Besides, Curt Brackenbury, a human pinball on ice, and, especially, Dave Semenko stand ever ready to protect him. At 6'3", 215 pounds, Semenko, 24, was once the undefeated heavyweight champ of the WHA. He's disliked by rival teams, who mockingly call him "cement head," and not even all that much admired by Oiler owner Peter Pocklington, who once said Semenko skates "like a Zamboni." But Semenko knows his role as one of the league's most unsavory players. He once smashed the face of Islander Goalie Billy Smith so hard that Smith's mask flew over the glass into the stands. "I've seen it a couple of times with us," says Vancouver Coach Harry Neale. "Gretzky just kind of rolls his head in the direction of a guy who just hit him, and Semenko moves in."
While the Oilers' blue-line corps is sound, the heart of any defense is in the nets, and Edmonton's goaltending is superior. That's because at last June's draft Sather broke NHL tradition by selecting a goalie, Grant Fuhr, in the first round. Fuhr stepped right in as the No. 1 goalkeeper. He has lost only three of 33 decisions, and from Oct. 14 until Jan. 16 he went 24 games without a defeat. Fuhr is a standup shot-blocker with keen reflexes and an uncommon knack for steering deflections toward his teammates. His play has been good enough to make him—along with Messier, Coffey and Gretzky—an All-Star. To top that all off, Fuhr is only 19—and he's black.
Adopted by a white couple as an infant, Fuhr grew up outside of Edmonton in Spruce Grove, Alberta. Though he's only the seventh black player in NHL history—and the first to tend goal—Fuhr isn't on any kind of racial crusade. He'd much rather be compared with Ken Dryden than with Jackie Robinson. "It's more interesting," he says. Still, one day might he not enjoy his historic significance? "Not really."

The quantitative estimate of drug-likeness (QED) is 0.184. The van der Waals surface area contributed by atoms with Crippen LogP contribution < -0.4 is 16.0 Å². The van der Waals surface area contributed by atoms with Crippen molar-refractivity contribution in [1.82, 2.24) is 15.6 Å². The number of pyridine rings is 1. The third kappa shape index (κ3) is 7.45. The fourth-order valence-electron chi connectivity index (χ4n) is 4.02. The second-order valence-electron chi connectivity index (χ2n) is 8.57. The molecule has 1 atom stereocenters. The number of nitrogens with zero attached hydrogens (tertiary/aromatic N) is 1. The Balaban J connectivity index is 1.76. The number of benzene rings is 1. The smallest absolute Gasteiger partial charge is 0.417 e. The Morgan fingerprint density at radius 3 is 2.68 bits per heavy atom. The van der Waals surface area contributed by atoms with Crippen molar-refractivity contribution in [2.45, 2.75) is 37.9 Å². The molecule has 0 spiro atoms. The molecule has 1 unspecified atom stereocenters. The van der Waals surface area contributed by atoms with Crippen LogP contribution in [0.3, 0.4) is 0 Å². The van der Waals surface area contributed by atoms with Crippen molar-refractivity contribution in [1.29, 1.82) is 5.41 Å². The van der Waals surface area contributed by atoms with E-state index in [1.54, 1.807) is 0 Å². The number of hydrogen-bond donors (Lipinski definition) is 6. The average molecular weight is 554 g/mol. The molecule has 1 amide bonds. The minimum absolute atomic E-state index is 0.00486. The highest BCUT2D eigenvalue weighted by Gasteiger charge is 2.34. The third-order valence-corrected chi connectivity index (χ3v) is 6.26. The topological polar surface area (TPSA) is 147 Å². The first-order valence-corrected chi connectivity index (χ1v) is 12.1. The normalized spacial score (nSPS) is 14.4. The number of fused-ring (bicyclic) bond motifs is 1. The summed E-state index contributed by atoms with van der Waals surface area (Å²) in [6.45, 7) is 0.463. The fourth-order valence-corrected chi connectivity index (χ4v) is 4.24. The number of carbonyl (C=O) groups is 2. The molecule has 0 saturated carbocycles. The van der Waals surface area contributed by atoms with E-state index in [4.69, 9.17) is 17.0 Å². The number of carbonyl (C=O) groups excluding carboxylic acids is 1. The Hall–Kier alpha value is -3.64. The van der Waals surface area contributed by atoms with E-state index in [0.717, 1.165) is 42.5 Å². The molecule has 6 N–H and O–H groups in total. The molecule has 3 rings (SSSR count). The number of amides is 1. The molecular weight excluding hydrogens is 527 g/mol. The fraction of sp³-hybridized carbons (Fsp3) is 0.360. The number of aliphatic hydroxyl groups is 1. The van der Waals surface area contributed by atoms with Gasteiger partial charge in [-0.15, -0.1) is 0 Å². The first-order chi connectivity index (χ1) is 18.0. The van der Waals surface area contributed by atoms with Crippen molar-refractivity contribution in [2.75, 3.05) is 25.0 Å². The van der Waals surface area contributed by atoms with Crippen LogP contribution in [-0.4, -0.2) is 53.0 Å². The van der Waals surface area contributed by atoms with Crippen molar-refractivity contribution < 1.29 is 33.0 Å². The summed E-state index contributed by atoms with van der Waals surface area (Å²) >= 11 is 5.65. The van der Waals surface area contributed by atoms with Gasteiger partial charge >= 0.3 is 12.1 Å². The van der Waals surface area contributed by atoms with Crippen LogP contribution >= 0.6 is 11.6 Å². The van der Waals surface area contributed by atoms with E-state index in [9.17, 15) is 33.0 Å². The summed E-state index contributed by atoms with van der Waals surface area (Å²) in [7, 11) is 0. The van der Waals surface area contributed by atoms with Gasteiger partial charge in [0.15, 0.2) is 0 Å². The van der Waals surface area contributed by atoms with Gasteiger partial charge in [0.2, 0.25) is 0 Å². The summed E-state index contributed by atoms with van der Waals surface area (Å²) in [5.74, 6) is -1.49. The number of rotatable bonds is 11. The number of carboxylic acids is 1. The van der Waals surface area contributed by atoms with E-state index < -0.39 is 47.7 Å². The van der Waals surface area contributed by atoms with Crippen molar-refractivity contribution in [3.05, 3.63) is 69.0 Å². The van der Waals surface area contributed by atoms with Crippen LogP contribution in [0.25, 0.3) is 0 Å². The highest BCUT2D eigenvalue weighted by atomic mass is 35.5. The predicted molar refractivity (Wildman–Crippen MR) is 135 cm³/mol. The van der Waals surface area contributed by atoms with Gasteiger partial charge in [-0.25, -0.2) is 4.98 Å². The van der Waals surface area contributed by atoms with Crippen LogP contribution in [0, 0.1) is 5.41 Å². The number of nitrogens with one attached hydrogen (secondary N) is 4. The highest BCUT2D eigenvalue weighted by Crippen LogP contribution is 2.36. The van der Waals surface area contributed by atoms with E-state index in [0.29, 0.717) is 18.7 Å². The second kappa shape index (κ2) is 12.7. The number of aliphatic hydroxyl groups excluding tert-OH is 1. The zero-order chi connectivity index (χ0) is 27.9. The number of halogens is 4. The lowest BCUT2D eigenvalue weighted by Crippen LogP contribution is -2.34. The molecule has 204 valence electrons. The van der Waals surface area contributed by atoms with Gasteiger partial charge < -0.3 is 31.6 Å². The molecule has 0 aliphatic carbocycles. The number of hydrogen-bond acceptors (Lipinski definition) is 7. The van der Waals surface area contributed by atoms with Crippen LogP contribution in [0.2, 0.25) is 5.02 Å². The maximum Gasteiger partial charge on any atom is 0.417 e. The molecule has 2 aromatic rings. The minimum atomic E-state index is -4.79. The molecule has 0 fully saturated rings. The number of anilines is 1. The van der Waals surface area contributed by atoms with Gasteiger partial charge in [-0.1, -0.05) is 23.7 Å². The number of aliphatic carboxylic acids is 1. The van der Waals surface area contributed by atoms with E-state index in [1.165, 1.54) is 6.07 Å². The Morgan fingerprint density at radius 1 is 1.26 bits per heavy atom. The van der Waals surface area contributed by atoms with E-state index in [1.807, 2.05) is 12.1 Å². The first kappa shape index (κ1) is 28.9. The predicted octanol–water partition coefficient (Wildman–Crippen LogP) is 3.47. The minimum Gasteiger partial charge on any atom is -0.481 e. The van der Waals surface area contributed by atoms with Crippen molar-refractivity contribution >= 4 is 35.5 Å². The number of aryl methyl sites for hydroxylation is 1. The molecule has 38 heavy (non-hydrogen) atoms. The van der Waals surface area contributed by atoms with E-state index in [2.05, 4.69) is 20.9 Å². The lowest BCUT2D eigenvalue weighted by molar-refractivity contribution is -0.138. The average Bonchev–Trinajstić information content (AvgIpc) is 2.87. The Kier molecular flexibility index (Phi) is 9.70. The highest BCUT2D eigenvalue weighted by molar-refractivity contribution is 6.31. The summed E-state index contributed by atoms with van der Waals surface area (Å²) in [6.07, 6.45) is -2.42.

"Grant, do you get excited about anything?"
"There's not a whole lot to get excited about."
Fortunately for the Oilers, if not for newsmen, Fuhr is as impenetrable in goal as he is in the interview room. "I've never seen anyone like him," Sather says. "He never gets rattled or shakes his head or panics." Adds Lumley, "A puck may have just whizzed by his head, and all Grant will say is, 'Hmm, that was an interesting shot.' "
Last season, while playing junior hockey for Victoria, British Columbia, Fuhr gave up 2.78 goals a game, the least in the Western Hockey League. Normally, junior teams alternate two or more goalies. Thus, draft-age netminders tend to be woefully inexperienced. Not Fuhr. He was so exceptional that Victoria Coach Jack Shupe started him in 59 of 72 games. In his sales pitch to Sather, Barry Fraser, the Oilers' chief scout, called Fuhr the most promising junior goaltender since Bernie Parent. At the moment, he's the leading candidate for Rookie of the Year.
Teammates may tease Fuhr about his lack of loquaciousness, but that's nothing compared with the treatment they give Gretzky, whom they constantly needle, particularly about the size of his nose. He may be The Great One or Mr. Waynederful elsewhere and to others, yet in the Edmonton locker room he's Wheeze—short for Weasel. But while the Oilers razz him and say he's merely their equal, they are all in awe of his talent. "What amazes me most is that he never stops amazing me," says Messier. "He'll do some totally incredible thing and you think, 'O.K., that's it; I'll never see the likes of that again.' Then, damn, he does something even more incredible."
To illustrate, Messier points to a five-game stretch last December. In the first four games, Gretzky sort of hit for the cycle—only in goals—scoring three, two, one and then four. Messier thought, "What can he possibly do for an encore?" Gretzky showed him in the very next game, against defensively strong Philadelphia. Gretzky got five goals. Most astonishingly, the five-goal spree raised his season total to 50. Only two other players in NHL history, Maurice Richard in 1944-45 and Mike Bossy last year, have scored 50 goals in 50 games, and both needed all 50 games. For Gretzky, goal No. 50 came in Game 39.
Afterward, the Flyers' Bobby Clarke and Paul Holmgren violated an NHL taboo by visiting an opponent's locker room. "I know everything's been written about you," Clarke told Gretzky. "I think none of it is adequate." Two weeks ago, another familiar face popped into the Oiler locker room and asked Gretzky if he could please have an autographed hockey stick. It was Orr.
Much has been said about Gretzky's early on-ice training, about his dad, Walter, sailing pucks around a flooded backyard rink for little Wayne to chase. But the fact remains, most NHL players practiced hard as kids, and none of them is as good as Gretzky. "The idea that Wayne is the player he is because of how hard he worked is garbage," says Sather. "What he does on the ice isn't taught; it comes down straight from the Lord."